I've got it all figured out.

Tuesday, October 27, 2009

It Came From The Suburban 80s!!!!

This is a tale of the darkest days of fashion. It takes place on the black tops of Frontenac Public School. The years 1986-1990 bore witness to some of the worst fashion atrocities the city of Burlington, ON, Canada ever saw. This may have gone on in suburban schools all over the country but as anyone that’s lived in such a community will know you are completely isolated from the rest of the world (plus all records and photographs showing kids wearing these clothes/styles were destroyed in the early 90s when they reached high school)so I couldn’t tell you.
It all began with the “Preppy look”.
We all remember the Preppy Look. This style epitomized the mid-80s. It was Ferris Bueller, it was Jake Ryan it was to a much more ridged extent Alex P. Keaton. Burlington’s Grade 5 & 6 Alumni happily forced their parents to drive out to Bronte and Oakville Place where they could purchase Vaurnet shirts and Bass Deck shoes .

I also remember Polo shirts being popular.

Around this time pants and jean tapering became popular. It started with a simple fold along the inside calf of the pants followed by rolling up the cuff to keep the fold tight. The resulting look was something akin to the billowy look of cargo pants with draw strings at the bottom. Folding was soon replaced with safety pins to get a tighter look. The pins got more plentiful and higher until the pants reached weird mixtures of tightness and looseness of M.C. Hammer Proportions .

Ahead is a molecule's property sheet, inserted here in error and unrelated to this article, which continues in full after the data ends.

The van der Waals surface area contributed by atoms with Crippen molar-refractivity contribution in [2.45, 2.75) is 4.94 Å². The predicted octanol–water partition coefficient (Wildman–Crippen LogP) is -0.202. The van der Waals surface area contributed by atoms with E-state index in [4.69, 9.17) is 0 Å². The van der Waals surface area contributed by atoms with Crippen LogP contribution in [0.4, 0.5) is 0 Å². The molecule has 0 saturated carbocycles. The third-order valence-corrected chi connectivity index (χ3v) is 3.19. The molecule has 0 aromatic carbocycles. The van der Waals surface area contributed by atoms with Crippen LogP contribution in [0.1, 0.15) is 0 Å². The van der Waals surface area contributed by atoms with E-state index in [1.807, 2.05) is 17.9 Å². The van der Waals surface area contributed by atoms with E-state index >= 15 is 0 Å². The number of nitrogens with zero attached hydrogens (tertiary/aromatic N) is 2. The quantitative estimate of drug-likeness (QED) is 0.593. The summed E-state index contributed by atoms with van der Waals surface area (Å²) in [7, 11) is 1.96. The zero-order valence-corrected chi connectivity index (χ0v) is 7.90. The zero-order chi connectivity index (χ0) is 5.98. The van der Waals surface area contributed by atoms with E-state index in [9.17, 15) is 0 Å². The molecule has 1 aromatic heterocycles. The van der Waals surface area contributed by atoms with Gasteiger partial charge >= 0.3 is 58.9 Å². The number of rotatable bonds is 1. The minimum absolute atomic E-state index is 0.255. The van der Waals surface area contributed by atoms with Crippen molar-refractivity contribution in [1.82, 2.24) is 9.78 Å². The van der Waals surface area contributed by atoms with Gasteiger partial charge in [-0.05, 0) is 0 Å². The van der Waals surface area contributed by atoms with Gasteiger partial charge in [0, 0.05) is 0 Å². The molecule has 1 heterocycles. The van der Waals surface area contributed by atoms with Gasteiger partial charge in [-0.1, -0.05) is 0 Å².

Frontenac kids would strut around the school yard in these bizarre mangled jeans (the locker room floor was always littered with safety pins) commenting on one another’s choice of neon for their Vaurnet shirt or what colour the sweat from foot hockey was turning their Chip & Pepper Wet Wear shirt.*

In Grade 6-7 Hip Hop in all its late 80s blandness hit Burlington. The Preppy Look was surpassed or combined with the Fresh Prince/Dwayne Wayne style to create a look of absolute horror. This look can be epitomized by one student in particular that I will just refer to as Brad. Brad was at the forefront of Burlington’s non-existent hip-hop scene. On an average day Brad could be scene wearing the following (keep in mind that Brad was kind of heavy and white as a ghost):

-Giant pair of British Nights shoes or Troop shoes.

-Ridiculous pair of Levis with deliberately made holes in the knees that had about 50 safety pins in the calves and had been covered hap-hazard in bleach.

-Polka dot dress shirt (most likely purchased from Stitches).

-A leather Africa symbol (cringe) or a Mercedes symbol around his neck. He sometimeswore both at once.

- Those round flip-up Dwayne Wayne glasses (they sold those without prescription at the Appleby mall Hakim Optical for $5).

-And the hair. Now this was the best part. Brad desperately wanted one of those big Cameo style flat tops (my dad called them chimney heads) but his hair was straight and thin. So he would painstakingly comb/gel/spray it into a big high white-blonde cube that would wilt by the end of the day.

Thankfully by about 1989 I had discovered punk rock and could leave this tragic nightmare behind me. Though it was not to last much longer anyway as Frontenac’s youth moved on to grade 9 and were forced to be less outlandish. Anyone still had their Fresh Prince of Burl-air look by mid-1990 had it severely beaten out of them by the Lord Elgin High School shop skids or had it embarrassed out of them by the arrival of Vanilla Ice or the release of Kid N Play’s movie House Party.

Keep in mind, these are grown men.

· I was no stranger to Chip & Pepper. I had a very special C&P sweat shirt called Chip & Pepper Buck Shot. It was purple and had actually been shot with a shot gun. I wore it proudly with tapered jeans and a bright orange Ocean Pacific fanny pack.

No comments: